The last movie in the saga, X-Men: Apocalypse (2016), made a lot of money and got an A- score from audiences.

Cons: X-Men: Apocalypse had mixed reviews with critics complaining it was unoriginal.

I haven’t seen a movie in this franchise since the early 2000s so it may not make a lot of sense.

My Final Verdict: This is a dark-horse candidate, and given the other choices, I’m going to have to say this phoenix isn’t going to rise to the occasion. Pass.

Men in Black: International

Pros: The original movie was really fun when it came out in 1997.

It’s got a nice risk management angle as agents monitor and mitigate alien activity.

Steven Spielberg, Chris Hemsworth, and Liam Neeson are attached to the project. They have a very special set of skills.

The last movie had strong reviews and made a ton of money.

Cons: No Will Smith or Tommy Lee Jones.

It’s hard to get that catchy earworm of a theme song out of my head. (Sorry, now you have that problem too.)

My Final Verdict. Could be a fun ride. Worth considering.

Child’s Play

Pros: Mark Hamill is the voice of Chucky.

Chucky is a robot instead of possessed by evil, potentially offering an insightful critique of modern life.

Cons: Potential nightmares.

The series creator was excluded and is not happy.

My Final Verdict: I’m not into horror. Pass.

Toy Story 4

Pros: All the Toy Story movies have been great.

Woody and Buzz are back (along with Tom Hanks and Tim Allen).

All the feels.

Cons: Tearing up in public.

What kind of a name is Forky?

My Final Verdict: To infinity and beyond! I’m in.

Spider-Man: Far From Home

Pros: All-star cast.

Has a summer vacation vibe with all the travel.

Critics really dig the trailer.

Cons: (Spoiler alert about Avengers: Endgame) Spider-Man died in Avengers: Endgame earlier this summer, so how is he in this movie?

My Final Verdict: Could be fun. Definitely worth considering.

The Lion King

Pros: The cinematography looks beautiful.

James Earl Jones is back as Mufasa.

The soundtrack.


Cons: Known plot limit surprises.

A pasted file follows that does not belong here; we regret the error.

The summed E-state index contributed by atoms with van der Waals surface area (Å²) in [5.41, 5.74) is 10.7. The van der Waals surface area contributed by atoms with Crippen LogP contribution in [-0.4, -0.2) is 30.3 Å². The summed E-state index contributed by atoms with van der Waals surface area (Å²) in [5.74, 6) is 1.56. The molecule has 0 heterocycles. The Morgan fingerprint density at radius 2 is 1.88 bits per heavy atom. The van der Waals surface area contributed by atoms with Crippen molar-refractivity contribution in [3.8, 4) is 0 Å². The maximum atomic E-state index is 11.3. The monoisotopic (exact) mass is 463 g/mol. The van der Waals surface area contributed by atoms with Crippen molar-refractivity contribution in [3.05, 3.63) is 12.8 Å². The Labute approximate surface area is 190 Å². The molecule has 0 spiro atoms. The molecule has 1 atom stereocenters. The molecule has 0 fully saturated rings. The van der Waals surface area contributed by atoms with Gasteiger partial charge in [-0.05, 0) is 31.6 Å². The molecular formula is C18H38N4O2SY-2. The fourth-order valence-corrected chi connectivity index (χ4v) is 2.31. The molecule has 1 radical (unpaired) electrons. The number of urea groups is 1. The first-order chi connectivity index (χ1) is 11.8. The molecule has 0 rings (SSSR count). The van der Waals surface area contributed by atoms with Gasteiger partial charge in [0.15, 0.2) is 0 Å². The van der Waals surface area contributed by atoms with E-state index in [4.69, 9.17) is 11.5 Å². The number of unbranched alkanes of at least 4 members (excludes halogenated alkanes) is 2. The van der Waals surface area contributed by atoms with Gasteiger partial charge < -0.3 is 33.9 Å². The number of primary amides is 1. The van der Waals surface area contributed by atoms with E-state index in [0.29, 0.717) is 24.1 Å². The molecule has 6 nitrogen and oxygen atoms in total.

My Final Verdict: Hakuna matata! Sounds fun.



Consider these controls for minimizing the risk of wasting your time and money on this summer’s Ishtar.

Don’t go opening weekend. Wait to see how the audience responds and how much money it makes. This additional data can influence the final decision, particularly when on the fence.

Pick a theater with good food and nice seats. At least if the movie doesn’t wow, you’ll be comfortable and have a tasty snack.

Wait for the movie to hit a second-run theater. Same big screen, but a lower ticket price means lower risk.

Wait for the movie to be available on-demand or on cable. Minimal risk with even lower costs, plus snacks and drinks at home. You also gain the ability to pause for breaks, if needed.  



Public opinion. Ask around to see who has seen the movie and whether or not they like it. Give more weight to the opinion of people who share your general outlook. If your 14-year-old nephew thinks it’s amazing, it doesn’t mean you will.

Theater run. Sometimes movies stay in the theater for weeks or months. Other times they leave quickly. If you’re thinking about seeing a movie, pay attention to how many showings are available in your area. If they are dwindling, make sure you make seeing the film a priority or you may miss out.

The weather. If it’s going to be ridiculously hot or rainy, it may make a so-so movie look more appealing.

In the end, going to the movies is a relatively low-risk proposition. Most of the risk falls on the studios, who need to make back production budget and marketing costs and are therefore very vested in a film’s success. So sit back, relax, and enjoy letting someone else worry about risk for a while.

See you at the movies!


Related: Creating Reliable Risk Assessments